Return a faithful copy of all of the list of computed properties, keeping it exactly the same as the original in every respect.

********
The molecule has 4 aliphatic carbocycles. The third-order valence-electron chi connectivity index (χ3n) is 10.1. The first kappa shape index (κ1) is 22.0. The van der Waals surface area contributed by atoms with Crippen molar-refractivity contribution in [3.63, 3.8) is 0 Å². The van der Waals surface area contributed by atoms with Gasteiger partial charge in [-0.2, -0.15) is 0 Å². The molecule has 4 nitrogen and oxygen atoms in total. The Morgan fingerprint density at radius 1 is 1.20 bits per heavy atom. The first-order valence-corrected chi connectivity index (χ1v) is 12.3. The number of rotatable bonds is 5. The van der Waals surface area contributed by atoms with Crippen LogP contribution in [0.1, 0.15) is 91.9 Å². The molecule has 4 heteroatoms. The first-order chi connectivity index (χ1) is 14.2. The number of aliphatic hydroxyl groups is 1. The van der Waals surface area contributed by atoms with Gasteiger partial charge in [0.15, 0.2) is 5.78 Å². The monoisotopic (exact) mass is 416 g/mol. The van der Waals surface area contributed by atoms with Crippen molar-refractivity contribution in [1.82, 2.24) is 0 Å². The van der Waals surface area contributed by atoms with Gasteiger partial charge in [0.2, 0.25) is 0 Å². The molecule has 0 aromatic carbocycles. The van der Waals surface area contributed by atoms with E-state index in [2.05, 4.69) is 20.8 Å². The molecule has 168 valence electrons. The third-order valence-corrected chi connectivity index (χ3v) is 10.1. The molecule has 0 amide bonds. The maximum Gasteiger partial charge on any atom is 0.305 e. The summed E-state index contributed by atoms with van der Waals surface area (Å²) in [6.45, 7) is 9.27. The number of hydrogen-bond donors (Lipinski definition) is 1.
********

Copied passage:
The molecule has 4 aliphatic carbocycles. The third-order valence-electron chi connectivity index (χ3n) is 10.1. The first kappa shape index (κ1) is 22.0. The van der Waals surface area contributed by atoms with Crippen molar-refractivity contribution in [3.63, 3.8) is 0 Å². The van der Waals surface area contributed by atoms with Gasteiger partial charge in [-0.2, -0.15) is 0 Å². The molecule has 4 nitrogen and oxygen atoms in total. The Morgan fingerprint density at radius 1 is 1.20 bits per heavy atom. The first-order valence-corrected chi connectivity index (χ1v) is 12.3. The number of rotatable bonds is 5. The van der Waals surface area contributed by atoms with Crippen LogP contribution in [0.1, 0.15) is 91.9 Å². The molecule has 4 heteroatoms. The first-order chi connectivity index (χ1) is 14.2. The number of aliphatic hydroxyl groups is 1. The van der Waals surface area contributed by atoms with Gasteiger partial charge in [0.15, 0.2) is 5.78 Å². The monoisotopic (exact) mass is 416 g/mol. The van der Waals surface area contributed by atoms with Crippen molar-refractivity contribution in [1.82, 2.24) is 0 Å². The van der Waals surface area contributed by atoms with Gasteiger partial charge in [0.2, 0.25) is 0 Å². The molecule has 0 aromatic carbocycles. The van der Waals surface area contributed by atoms with E-state index in [2.05, 4.69) is 20.8 Å². The molecule has 168 valence electrons. The third-order valence-corrected chi connectivity index (χ3v) is 10.1. The molecule has 0 amide bonds. The maximum Gasteiger partial charge on any atom is 0.305 e. The summed E-state index contributed by atoms with van der Waals surface area (Å²) in [6.45, 7) is 9.27. The number of hydrogen-bond donors (Lipinski definition) is 1.